It’s an ongoing challenge to effectively cool and lubricate the tool/workpiece interface. After 8 years of research at the University of Michigan laboratories of Dr. Steven Skerlos, the university developed a dry, environmentally friendly, single-channel cooling and lubrication technology that simulta- neously enhances both functions, according to Thomas E. Gross, CEO of Fusion Coolant Systems. The company was formed last year to commercialize this technology through the University of Michigan’s Technology Transfer Office.

Marketed as CHiP Lube (Composite High-Pressure Lubrication), the technology is based on supercritical CO2. Gross explained that above its critical temperature of about 90° F and pressure of 1,200 psi, scCO2effectively dissolves lubricants, turning CO2 into a solvent. “Carbon dioxide goes into a kind of mushy base and then you can dissolve oil and other things in the solution,” he said.

The higher the pressure, the better the cooling capability, Gross added, noting 2,500 psi is a typical pressure.

When the supercritical solution exits a coolant delivery system, it rapidly expands, releasing the oil and sending chilled microparticles of lubricant at the cutting zone with high velocity. The coolant nozzle or through-coolant orifice on the tool is positioned no more than 1 " from the cutting zone to maximize cooling effectiveness, Gross added.

Chip Lube White Paper 31aug11-5.tif

Courtesy of Fusion Coolant Systems

Machining an Inconel casting with CHiP Lube near-dry cryogenic lubrication technology from Fusion Coolant Systems.

He noted that only a small amount of lubricant is used. “The CO2 evaporates and what’s left is basically a dry chip.”

Because of that, CHiP Lube is similar to minimum-quantity lubrication, but MQL doesn’t cool the cutting zone, according to Gross. “We call it MQL on steroids,” he said.

Although CO2 is a relatively inexpensive gas, it can be recycled, or repurposed, as a byproduct of other industrial processes, such as smelting. “There’s no effect on the environment because it’s already been created long before we use it,” Gross said.

The technology eliminates the risk of shop personnel breathing coolant-laden air, but a HEPA-filter mist collector is needed to extract the dry ice-like mist that contains atomized oil droplets, he noted.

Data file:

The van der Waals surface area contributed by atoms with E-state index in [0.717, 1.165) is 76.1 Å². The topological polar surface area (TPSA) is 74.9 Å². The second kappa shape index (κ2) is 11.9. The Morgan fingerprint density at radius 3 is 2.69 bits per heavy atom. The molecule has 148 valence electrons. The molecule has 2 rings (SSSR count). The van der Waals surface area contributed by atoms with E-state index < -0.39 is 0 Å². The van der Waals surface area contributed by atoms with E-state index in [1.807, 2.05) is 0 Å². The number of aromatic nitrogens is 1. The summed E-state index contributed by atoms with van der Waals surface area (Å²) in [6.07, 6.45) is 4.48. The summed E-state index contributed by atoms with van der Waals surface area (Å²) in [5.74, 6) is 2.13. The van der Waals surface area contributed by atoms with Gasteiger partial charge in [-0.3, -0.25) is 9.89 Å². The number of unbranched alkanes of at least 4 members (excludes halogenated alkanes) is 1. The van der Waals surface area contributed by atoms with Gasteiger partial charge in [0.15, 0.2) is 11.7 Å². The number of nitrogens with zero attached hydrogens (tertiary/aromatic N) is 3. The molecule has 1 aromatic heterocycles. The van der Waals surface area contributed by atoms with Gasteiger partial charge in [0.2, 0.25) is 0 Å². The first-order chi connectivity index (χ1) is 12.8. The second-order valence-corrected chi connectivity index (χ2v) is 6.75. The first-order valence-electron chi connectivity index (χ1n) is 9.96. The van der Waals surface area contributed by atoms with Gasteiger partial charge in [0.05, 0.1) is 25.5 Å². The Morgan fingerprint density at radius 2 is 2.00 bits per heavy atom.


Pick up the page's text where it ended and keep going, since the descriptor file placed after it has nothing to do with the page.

To achieve the full potential of scCO2 in through-coolant applications, the company is working with toolmakers to develop cutting tools with coolant orifices from 0.006 " to 0.010 " in diameter rather than the typical 0.020 " to 0.030 " holes, as well as ones that provide flank and top jet cooling. The smaller holes restrict flow to build pressure and minimize oil and CO2 consumption.

In addition, Gross pointed out that spindles must be modified by spindle retrofitters or machine tool builders. “To really have complete acceptance in the marketplace, the machine tool guys have to get onboard with this,” he said.

The company has a retrofitted turning center in its new downtown Detroit technology center for demonstration purposes and has achieved impressive results, according to Gross. For example, in a standardized test by an independent third party, the company reported that CHiP Lube nearly tripled tool life compared to the baseline when milling titanium using externally mounted coolant jets. The company has also conducted grinding tests, including one for Inconel 700 using a CBN wheel.

For more information about Fusion Coolant Systems, Ypsilanti, Mich., call (248) 693-4223 or visit www.fusion coolant.com.

Author

Editor-at-large

Alan holds a bachelor’s degree in journalism from Southern Illinois University Carbondale. Including his 20 years at CTE, Alan has more than 30 years of trade journalism experience.